The energy market experienced a watershed year in 2020, as this was the first time that traditional energy exchange-traded funds fell and renewable energy ETFs rose.
The traditional energy market has been shaky ever since prices fell in 2015 when a glut of petroleum flooded world markets. Supply and demand were supposed to come into balance this year, but the pandemic crushed global demand when the world effectively shut down. Crude-oil prices are hovering around $45 a barrel now, about the mid-point for where prices have traded for the past five years, but a far cry from the $100 a barrel they were trading at 10 years ago.
UBS analysts said in their 2021 outlook that this year was the biggest shock to the energy complex since World War II, noting “that appreciation and destruction of capital at such size is really giving every investor pause for thought.”
Daniel Milan, financial advisor and managing partner of Cornerstone Financial Services, says the strong yields for two top energy ETFs show just how badly the sector was hit this year.
The $13.6 billion Energy Select Sector SDPR Fund ETF (XLE ) has a yield of about 10%, but is down 30% on a total return basis year-to-date. The yield on the $4.35 billion Alerian MLP ETF (AMLP ) is around 11.5%, but its total return year-to-date is down 25%.
Compare that to one of the biggest clean-energy ETFs, the $3.95 billion iShares Global Clean Energy ETF (ICLN ). The yield is a paltry 0.57%, but its year-to-date total return is an eye-popping 133%.
For years, financial advisors used energy investments for their income-seeking clients, attracted to the hefty dividends that companies paid. If 2020 is any indicator, that may no longer be the case.
“We’re in this mass shift in energy and no one knows how it’s going to play out,” Milan says. “I don’t think the old adage of ‘I’m just going to use energy for income’ is necessarily applicable anymore.”
The energy market may be under a structural shift, prompting some advisors to rethink using these old income standbys. Yet others say there could be life left in the field and aren’t writing it off.
Paring Down Master Limited Partnerships
Several advisors say they used to own master limited partnerships because of their rich yields and advantageous tax structure. Most investors think of pipeline companies when they think of MLPs, but these entities are involved in managing and providing infrastructure throughout the industry, from production to transportation.
MLPs should have been shielded from volatile energy prices, but they were hurt during the first energy price rout. Steve Frazier, president and lead financial planning advisor for Frazier Investment Management, says his firms started to “heavily pare down” their MLP concentration in 2015 because of structural issues at the time.
Chuck Self, chief investment officer, iSectors, says his firm previously used MLPs as part of a liquid alternatives allocation to increase portfolio diversification. The initial draw was that MLPs were low-beta stocks with high dividend yields that were supposed to provide a downside buffer when equities fell. “Unfortunately, these stocks have underperformed in both positive and negative stock markets. Also, the correlation with the S&P 500 has risen to over .90 over the past year,” Self says.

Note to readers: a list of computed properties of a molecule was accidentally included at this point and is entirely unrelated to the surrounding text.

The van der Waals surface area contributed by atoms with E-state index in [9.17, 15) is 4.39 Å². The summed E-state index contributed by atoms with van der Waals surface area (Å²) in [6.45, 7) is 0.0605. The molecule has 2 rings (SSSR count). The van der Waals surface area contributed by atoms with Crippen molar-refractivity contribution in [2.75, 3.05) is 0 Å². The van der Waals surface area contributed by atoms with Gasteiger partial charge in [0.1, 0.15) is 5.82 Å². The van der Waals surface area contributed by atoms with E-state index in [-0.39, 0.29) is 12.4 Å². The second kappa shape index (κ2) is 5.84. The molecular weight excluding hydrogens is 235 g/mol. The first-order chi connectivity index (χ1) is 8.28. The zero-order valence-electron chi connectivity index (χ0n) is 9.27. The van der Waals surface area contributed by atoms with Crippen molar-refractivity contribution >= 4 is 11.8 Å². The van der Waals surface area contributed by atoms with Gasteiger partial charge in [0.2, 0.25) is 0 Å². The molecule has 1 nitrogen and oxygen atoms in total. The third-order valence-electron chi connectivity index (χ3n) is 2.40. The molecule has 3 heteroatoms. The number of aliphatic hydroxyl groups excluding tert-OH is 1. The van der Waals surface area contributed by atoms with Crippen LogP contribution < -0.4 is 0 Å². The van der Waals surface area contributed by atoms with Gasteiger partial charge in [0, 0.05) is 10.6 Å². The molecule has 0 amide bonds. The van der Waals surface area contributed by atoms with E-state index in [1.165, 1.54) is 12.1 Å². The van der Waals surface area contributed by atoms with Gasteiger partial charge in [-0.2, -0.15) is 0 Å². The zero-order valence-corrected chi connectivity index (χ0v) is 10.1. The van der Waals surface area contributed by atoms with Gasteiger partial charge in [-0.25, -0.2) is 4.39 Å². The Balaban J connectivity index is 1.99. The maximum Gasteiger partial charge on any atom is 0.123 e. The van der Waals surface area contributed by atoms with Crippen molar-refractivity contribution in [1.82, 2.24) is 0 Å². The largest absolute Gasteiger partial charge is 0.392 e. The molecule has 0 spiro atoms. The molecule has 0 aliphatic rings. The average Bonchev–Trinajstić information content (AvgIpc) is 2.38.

Milan, who also used to use MLPs for income, isn’t interested in the traditional energy space right now.
“I don’t anticipate including ‘pure-play’ energy. I actually think the (energy) ETF space is going to be harder to include in our models, because I think it’s more of a stock-picking game. And I don’t always say that,” Milan says.
Self believes that traditional energy’s growth days are behind it, given the cost reductions in wind and solar energy. Natural gas will like still see demand since it is a cleaner-burning fossil fuel, but he thinks that alternative sources will fill more electricity demand. He replaced his MLP holdings and purchased the $2.2 billion Invesco WilderHill Clean Energy ETF (PBW ). It has a 0.38% yield and is up 162% year-to-date.
Don’t Count out Traditional Energy
Gus Wilmerding, partner and portfolio manager at Williams Jones Wealth Management, says energy companies have done a “terrible job” at managing their businesses. “The companies are being priced as if they were going are going away to some degree,” he says.
The energy sector may not be the growth engine it once was, but Wilmerding says he’s positive on the sector from a price appreciation perspective because of the damage done already. He’s seeing restructuring happening as in the third quarter 83% of energy companies had positive free cash flow. “There will be a price response. What’s the old saying? The best thing for low prices is low prices,” he says.
If advisors are thinking of adding pure-play energy to portfolios, Milan says he’d look at a smart-beta or equal-weighted energy ETF because broad-based energy ETFs “are basically putting your eggs in one basket with Exxon Mobil and Chevron, maybe Occidental Petroleum.” He suggests Invesco S&P 500 Equal Weight Energy ETF (RYE ) for a non-market cap broad-based energy ETF. It has a yield of 3.35% and a total year-to-date return of down 31.5%.
Frazier says he’s starting to look again at traditional energy producers, in part because many of the major oil firms are spending significant sums on renewable energy production. “This could be pretty large opportunity to be early in buying from the legacy producers as they transition to renewable and at the same time, collecting an incredibly strong dividend yield,” he says.
Originally published by Debbie Carlson